Blow your pipe there till you burst!”
The Piper threatens to undo what he did to help the town in the next lines of ‘The Pied Piper of Hamelin.’ He says that he can if he wants, “pipe in another fashion.”
The Mayor is disturbed by this news and starts to threaten the Piper, telling him to pipe till his pipe bursts. Or, in simpler terms, do his worst.
Once more he stept into the street
And to his lips again
Laid his long pipe of smooth straight cane;
And ere he blew three notes (such sweet
Soft notes as yet musician’s cunning
Never gave the enraptured air)
There was a rustling that seemed like a bustling
Of merry crowds justling at pitching and hustling,
Small feet were pattering, wooden shoes clattering,
Little hands clapping, and little tongues chattering,
And, like fowls in a farm-yard when barley is scattering,
Out came the children running.
All the little boys and girls,
With rosy cheeks and flaxen curls,
And sparkling eyes and teeth like pearls,
Tripping and skipping, ran merrily after
The wonderful music with shouting and laughter.
The Piper does exactly what the Mayor threatened and was likely secretly afraid of. He goes into the street and brings out his pipe again. As he does so, there is a rustling in the air and the sound of small feet “pattering, wooden shoes clattering.” The children started running out of all the houses around town, skipping and dancing to the music.
The Mayor was dumb, and the Council stood
As if they were changed into blocks of wood,
Unable to move a step or cry,
To the children merrily skipping by–
And could only follow with the eye
That joyous crowd at the Piper’s back.
But how the Mayor was on the rack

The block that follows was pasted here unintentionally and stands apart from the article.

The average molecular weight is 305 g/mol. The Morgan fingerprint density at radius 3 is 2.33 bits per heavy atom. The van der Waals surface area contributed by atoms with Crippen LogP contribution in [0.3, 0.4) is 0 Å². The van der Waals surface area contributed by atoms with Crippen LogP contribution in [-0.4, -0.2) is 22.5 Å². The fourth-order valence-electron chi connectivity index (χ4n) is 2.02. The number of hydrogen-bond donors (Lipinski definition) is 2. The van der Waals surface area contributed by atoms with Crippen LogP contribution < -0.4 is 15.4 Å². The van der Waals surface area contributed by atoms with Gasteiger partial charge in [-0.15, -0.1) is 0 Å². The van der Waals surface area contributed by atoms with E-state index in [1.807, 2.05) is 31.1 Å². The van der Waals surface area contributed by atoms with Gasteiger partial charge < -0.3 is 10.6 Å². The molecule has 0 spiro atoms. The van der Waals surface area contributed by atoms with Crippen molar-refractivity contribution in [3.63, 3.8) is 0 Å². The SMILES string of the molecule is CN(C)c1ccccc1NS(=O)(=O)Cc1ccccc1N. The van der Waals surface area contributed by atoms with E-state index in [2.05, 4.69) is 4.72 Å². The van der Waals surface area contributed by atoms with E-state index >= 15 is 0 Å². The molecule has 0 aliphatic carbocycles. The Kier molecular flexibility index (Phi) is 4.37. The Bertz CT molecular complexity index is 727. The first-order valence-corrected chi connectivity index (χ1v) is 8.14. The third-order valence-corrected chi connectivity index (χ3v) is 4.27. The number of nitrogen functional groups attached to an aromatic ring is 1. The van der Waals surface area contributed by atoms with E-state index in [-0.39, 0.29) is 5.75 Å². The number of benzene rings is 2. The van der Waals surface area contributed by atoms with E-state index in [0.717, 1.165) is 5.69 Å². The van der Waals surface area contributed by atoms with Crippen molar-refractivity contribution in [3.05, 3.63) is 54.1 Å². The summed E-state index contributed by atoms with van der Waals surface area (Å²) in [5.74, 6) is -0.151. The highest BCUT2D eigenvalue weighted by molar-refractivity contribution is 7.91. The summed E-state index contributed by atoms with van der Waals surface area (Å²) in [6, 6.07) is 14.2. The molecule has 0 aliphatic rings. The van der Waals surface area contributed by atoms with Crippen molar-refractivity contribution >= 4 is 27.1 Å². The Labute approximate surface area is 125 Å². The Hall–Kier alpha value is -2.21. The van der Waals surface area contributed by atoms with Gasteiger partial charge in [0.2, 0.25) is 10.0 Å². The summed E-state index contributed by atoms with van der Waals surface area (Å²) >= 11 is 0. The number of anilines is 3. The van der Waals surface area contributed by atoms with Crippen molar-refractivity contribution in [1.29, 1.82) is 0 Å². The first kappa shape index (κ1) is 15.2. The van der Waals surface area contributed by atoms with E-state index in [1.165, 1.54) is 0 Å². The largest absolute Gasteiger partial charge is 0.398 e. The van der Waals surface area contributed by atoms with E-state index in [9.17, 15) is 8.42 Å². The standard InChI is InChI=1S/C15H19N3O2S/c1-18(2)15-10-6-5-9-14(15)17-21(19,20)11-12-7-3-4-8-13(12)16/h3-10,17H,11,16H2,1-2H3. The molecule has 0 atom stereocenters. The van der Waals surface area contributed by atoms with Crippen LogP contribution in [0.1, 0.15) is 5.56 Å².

And the wretched Council’s bosoms beat,
As the Piper turned from the High Street
To where the Weser rolled its water’s
Right in the way of their sons and daughters!
However he turned from South to West
And to Koppelberg Hill his steps addressed,
And after him the children pressed;
Great was the joy in every breast.
“He never can cross that mighty top!
He’s forced to let the piping drop
And we shall see our children stop!
When, lo, as they reached the mountain-side,
A wondrous portal opened wide,
As if a cavern was suddenly hollowed;
And the Piper advanced and the children followed,
And when all were in to the very last,
The door in the mountain-side shut fast.
The Mayor, Browning’s speaker, says, was “Dumb.” He didn’t know what to do or how to react to what the Piper was demonstrating. He also uses a simile in these lines comparing the Mayor and the Council to blocks of wood. The Piper makes the children follow him out of the town and through a secret mountain doorway the former opened. The Mayor and Council make some half-hearted threats to stop them, but they disappear.
Did I say all? No! One was lame,
And could not dance the whole of the way;
And in after years, if you would blame
His sadness, he was used to say,–
“It’s dull in our town since my playmates left!
I can’t forget that I’m bereft
Of all the pleasant sights they see,
Which the Piper also promised me.
For he led us, he said, to a joyous land,
Joining the town and just at hand,
Where waters gushed and fruit-trees grew,
And flowers put forth a fairer hue,
And everything was strange and new;
The sparrows were brighter than peacocks here,
And their dogs outran our fallow deer,
And honey-bees had lost their stings,
And horses were born with eagles’ wings:
And just as I became assured
My lame foot would be speedily cured,
The music stopped and I stood still,
And found myself outside the hill,
Left alone against my will,
To go now limping as before,
And never hear of that country more!